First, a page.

When anxiety hits you, it can be terrifying. The panic and frightening thoughts coupled with physical symptoms may lead you to believe that you're having a heart attack or suffering from a terrible disease, when in reality, you're perfectly healthy!
Anxiety can often cause you to have an exaggerated nervous system reaction to common stressors that others are able to ignore.
If you're one of the millions who struggle with anxiety, the good news is that you can feel better, even without medication. And frankly, even if you do use medicine to help with anxiety, day-to-day stressors can still trigger anxious responses now and then. Anyone can take positive action on their own to get a handle on anxiety and feel more in control.
***Of course, especially if your symptoms are debilitating, please consult your doctor or other health professional for their advice.
Both your mind and body are involved in anxiety. It's a vicious circle: the constant worrying and negative thoughts can produce physical symptoms, which can cause more anxious thoughts. It becomes a pattern that can be challenging to break free of.
But when you're able to overcome this challenge, it's well worth the effort! Tackle your anxiety on both the physical and mental levels today by practicing these 10 strategies.
Physical Ways to Lower Anxiety
Try these tips to physically lower your anxiety levels:
Breathe. If you're breathing from the top of your chest and not from your abdomen, you might be making yourself more nervous. Breathe from your diaphragm and take full, deep, slow breaths. Be smart about the tools available to you - your smart watch/Fitbit has breathing tools built in and apps like Calm have great emergency breathing exercises.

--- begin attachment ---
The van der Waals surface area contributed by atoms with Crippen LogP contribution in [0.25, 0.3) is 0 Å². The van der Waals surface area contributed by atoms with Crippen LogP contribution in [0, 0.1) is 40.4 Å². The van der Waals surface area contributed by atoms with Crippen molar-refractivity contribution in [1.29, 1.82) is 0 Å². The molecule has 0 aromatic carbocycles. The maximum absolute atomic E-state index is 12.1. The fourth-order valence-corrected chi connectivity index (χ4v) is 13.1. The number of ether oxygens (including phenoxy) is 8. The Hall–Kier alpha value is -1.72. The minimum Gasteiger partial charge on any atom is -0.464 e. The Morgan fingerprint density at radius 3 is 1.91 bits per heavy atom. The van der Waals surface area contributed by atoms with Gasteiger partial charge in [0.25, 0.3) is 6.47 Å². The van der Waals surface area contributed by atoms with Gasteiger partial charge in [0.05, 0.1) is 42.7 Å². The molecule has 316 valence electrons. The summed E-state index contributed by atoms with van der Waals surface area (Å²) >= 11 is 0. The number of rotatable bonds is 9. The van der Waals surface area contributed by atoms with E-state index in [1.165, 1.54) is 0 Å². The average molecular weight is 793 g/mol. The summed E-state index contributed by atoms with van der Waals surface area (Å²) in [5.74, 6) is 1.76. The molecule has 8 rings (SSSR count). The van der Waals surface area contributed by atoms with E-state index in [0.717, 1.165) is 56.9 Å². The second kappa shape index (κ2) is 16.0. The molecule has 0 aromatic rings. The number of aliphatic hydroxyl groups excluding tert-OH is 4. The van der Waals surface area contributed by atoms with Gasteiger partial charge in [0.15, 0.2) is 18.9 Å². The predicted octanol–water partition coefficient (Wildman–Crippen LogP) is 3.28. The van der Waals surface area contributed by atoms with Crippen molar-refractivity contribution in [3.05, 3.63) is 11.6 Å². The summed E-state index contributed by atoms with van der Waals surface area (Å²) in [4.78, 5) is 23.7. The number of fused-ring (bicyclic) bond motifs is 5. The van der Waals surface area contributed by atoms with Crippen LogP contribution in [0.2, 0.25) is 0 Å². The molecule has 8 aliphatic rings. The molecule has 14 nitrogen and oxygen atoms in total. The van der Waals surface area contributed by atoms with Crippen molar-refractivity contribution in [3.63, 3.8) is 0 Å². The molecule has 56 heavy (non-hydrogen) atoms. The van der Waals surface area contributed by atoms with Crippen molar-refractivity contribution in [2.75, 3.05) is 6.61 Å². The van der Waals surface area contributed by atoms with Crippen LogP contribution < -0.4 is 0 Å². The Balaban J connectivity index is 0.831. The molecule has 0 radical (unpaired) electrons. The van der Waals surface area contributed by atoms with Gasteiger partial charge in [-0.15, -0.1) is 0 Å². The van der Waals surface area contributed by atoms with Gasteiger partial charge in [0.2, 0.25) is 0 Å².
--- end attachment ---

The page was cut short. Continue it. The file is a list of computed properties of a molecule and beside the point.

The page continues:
Get moving. Use up that extra energy and adrenaline that your body produces. If you don't, it can build up and make you more nervous. By getting frequent exercise, you'll prevent your body from storing excess adrenaline.
Sit still. Yes, I know just said it’s important to exercise, but sometimes it's more effective to be still. If you usually run from a panic attack or anxiety episode, force yourself to stay where you are and focus on your relaxation techniques, like deep breathing, to help prevent your impending anxiety. (The anxiety might get worse for a moment, but you'll be calmer after a few minutes and you'll be more prepared the next time you face anxiety.)
Distract yourself. It's hard to think about feeling nervous when you're actively engaged in other activities. Help others, play a game, or do something else that requires your total concentration as soon as you start to feel anxious.
Get in shape. Being physically fit can help you feel better about your health and reduce anxiety. It's not a quick fix, but more of a long-term goal that you can actively pursue. Staying in good physical condition goes a long w